|Pieter Bruegel the Elder, The Parable of the Blind (1568)|
In a post on December 5, I included a photo I took of Pieter Bruegel the Elder's Parable of the Sower (Timken Museum, San Diego) while I was at the SBL conference in November. Bruegel is another artist whose works on the parables I would like to include in the book but cannot. The above painting is especially interesting, for a number of reasons.
Luke calls this saying a parable (6:39), although most scholars categorize it as a proverb, and therefore it is missing from most studies of the parables of Jesus. As Mikeal Parson's forthcoming Paideia commentary on the Gospel of Luke notes, the question the Lukan Jesus asks, "Surely a blind person cannot lead another blind person, can he? Won't they both fall into a pit?" expects a negative answer to the first section (no, a blind person can't lead another) and a positive answer in the second part (yes, they both will fall into a pit). This proverb is found in a number of places (e.g., Plato, Philo, et al.).
By the way, I include the above information with permission. I am fortunate to have a pre-publication copy of the manuscript from Baker Academic (I am writing a blurb for it), and Parsons's work, as always, is brilliant and innovative, as well as informative and accessible. When the book comes out this spring, I highly recommend buying it.
Back to Pieter Bruegel the Elder's painting. Bruegel includes not two but six blind men, and the dramatic result is one dominated by realism. Some viewers find it painted with objectivity; others find humor in the depiction; others detect empathy, while still others detect some condemnation of "sinners" who are being punished. The blind man farthest to the right has already fallen into the pit/pond, and the man right behind him is starting to fall as well. The state of the six men varies in stages from the man on the left being totally unaware of the situation and walking normally (but with assistance from the man in front of him) to the man on the far right being (completely?) incapacitated by his fall (the foreshortening of his body and his body's position might even seem to bring to mind a helpless turtle being placed on its back/shell).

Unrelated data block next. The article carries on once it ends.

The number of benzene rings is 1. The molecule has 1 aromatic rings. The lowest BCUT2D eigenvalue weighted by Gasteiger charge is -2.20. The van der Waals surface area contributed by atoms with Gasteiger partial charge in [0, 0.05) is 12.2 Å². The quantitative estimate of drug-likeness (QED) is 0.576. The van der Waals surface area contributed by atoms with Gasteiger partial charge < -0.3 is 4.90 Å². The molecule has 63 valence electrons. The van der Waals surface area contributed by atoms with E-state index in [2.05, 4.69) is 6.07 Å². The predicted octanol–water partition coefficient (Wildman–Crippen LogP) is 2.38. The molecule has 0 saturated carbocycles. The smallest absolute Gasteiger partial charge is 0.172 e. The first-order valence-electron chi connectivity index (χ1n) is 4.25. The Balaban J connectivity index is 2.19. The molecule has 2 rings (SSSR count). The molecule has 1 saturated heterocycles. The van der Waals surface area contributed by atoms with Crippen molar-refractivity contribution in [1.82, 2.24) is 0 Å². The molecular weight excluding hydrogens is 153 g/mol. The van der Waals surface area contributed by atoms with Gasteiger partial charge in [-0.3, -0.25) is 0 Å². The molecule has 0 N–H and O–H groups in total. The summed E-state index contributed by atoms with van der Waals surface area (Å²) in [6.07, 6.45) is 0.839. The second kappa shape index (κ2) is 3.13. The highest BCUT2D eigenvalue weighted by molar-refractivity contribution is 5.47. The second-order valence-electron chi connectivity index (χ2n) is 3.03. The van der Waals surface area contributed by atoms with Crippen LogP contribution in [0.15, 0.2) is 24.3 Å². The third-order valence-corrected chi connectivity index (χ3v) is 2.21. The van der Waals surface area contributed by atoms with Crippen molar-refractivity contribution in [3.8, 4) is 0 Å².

The other five men seem destined to repeat the fate of the first man, as the proverb suggests. Note the church in the background, with its vertical spire contrasting to the diagonal procession of the men. The cows and the cowherd in the background are unaware/unconcerned about the men's fate. Life goes on.
Bruegel included blind individuals in a number of his paintings (e.g., The Fight between Carnival and Lent and The Sermon of St. John the Baptist). Some scholars argue that his depiction of the blind men in this painting is so accurate that physicians can even diagnose which disorders of the eye afflict some of them. As one site argues: "the man third from the left is suffering from leucoma of the cornea, while the man in front of him has amaurosis."
I find Bruegel's work fascinating, like the work of Hieronymus Bosch before him (I was mesmerized by Bosch's The Garden of Earthly Delights at the Prado in Madrid, his Death and the Miser at the National Gallery in DC, and some other works I have seen), and want to learn even more about them when I can. But first there is a book on the reception history of the parables that needs to be finished . . . .
Right now, as I write this blog post, my Religion 348 students (New Testament) are finishing their final exam. By midweek (after I finish my grading), I hope to restart work on the book. I have to say, though, that the students in this class were outstanding, and the class (from my perspective, at least!) was great. I am extremely fortunate to have such great students/people, and it was a joy to walk in the classroom this semester, both in this class and in my Hebrew Bible class. It would be difficult if not impossible to find a place more dedicated to teaching/learning than Oxford College of Emory University.